Review by Ratchet12345
Jeez, it's not THAT bad.
Grand Theft Auto IV was one of the most anticipated games of 2008 - the first GTA on a next-gen console. It had ridiculous hype, and this brought people to the conclusion that this game must be the best game ever, hands down, and that nothing will ever equal or better it ever. Of course, no game could do this, not even GTA. Many GTA fans have played San Andreas, and this game has been compared to it so many times it's not funny. GTA IV is NOT like SA, but it can and will be compared to it, simply because there are differences that have to be addressed. Remember GTA III on the PS2? It had its issues, and these were rectified in Vice City and even further in San Andreas. GTA IV focuses on realism, San Andreas focused on craziness. To be honest, I prefer the craziness - killing sprees just aren't the same.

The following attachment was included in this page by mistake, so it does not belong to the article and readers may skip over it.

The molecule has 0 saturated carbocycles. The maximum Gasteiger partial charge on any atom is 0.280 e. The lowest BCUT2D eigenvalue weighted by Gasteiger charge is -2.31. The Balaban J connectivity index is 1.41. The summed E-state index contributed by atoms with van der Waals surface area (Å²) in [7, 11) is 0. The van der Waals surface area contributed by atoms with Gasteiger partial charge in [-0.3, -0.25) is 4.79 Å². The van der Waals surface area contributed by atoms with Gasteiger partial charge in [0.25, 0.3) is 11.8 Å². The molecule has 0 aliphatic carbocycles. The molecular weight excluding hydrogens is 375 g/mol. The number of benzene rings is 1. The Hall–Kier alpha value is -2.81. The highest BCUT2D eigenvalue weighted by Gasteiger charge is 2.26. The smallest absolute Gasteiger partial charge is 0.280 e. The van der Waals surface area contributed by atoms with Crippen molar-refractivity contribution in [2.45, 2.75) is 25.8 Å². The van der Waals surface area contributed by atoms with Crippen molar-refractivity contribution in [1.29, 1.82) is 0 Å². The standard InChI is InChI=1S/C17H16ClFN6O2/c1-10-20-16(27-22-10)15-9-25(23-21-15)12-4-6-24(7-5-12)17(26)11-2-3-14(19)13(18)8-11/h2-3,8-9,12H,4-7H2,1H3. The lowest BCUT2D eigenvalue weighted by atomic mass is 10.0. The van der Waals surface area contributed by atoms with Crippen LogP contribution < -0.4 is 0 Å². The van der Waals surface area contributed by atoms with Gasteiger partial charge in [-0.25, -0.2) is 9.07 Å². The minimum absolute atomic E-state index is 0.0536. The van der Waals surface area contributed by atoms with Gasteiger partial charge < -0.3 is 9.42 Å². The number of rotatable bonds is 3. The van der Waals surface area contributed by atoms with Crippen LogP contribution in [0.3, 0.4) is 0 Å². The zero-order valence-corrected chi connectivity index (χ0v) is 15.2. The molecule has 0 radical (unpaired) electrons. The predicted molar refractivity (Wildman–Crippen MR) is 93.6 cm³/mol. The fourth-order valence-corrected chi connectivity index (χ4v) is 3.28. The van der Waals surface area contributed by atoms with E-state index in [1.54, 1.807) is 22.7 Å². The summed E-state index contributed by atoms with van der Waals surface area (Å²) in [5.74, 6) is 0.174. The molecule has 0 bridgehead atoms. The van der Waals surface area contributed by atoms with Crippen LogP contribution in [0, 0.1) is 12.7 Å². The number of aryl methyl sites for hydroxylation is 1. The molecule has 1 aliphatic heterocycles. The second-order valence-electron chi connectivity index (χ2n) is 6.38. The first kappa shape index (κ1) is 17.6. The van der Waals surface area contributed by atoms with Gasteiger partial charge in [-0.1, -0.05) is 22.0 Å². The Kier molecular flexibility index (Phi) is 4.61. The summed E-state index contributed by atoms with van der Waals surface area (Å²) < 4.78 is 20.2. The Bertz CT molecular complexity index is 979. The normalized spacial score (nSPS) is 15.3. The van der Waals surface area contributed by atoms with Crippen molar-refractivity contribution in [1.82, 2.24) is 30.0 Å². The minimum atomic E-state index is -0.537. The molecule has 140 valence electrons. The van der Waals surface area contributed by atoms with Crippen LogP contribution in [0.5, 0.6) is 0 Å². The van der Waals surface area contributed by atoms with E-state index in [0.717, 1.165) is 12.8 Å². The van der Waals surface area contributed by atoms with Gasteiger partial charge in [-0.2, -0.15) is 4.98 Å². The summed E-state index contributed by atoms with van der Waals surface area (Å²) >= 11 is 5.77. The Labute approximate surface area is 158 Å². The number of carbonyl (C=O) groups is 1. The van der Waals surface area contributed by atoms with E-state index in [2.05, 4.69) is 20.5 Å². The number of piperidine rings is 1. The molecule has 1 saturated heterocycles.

If you've played a PS3 exclusive, you won't be impressed with these graphics. They are on par, but nothing spectacular, and are a mixed bag when it comes to the different areas of graphics. The people are probably the most improved, yet still worst aspect of GTA IV's graphics, and because people don't understand that all computer systems have limitations, they say that the people look crap. They don't. They look OK, especially the main characters like Niko and Roman (who I'll talk about further on) but the pedestrians in the street could do with a little more work. But remember, as I said, all systems have limitations, and you can't have 50 ridiculously high resolution peds with buildings, cars, sky, objects and maybe water in the background - the frame rate would be terrible, rendering the game even worse. Rockstar did what they could, and it looks good- remember, this game is also on the less technically capable Xbox 360.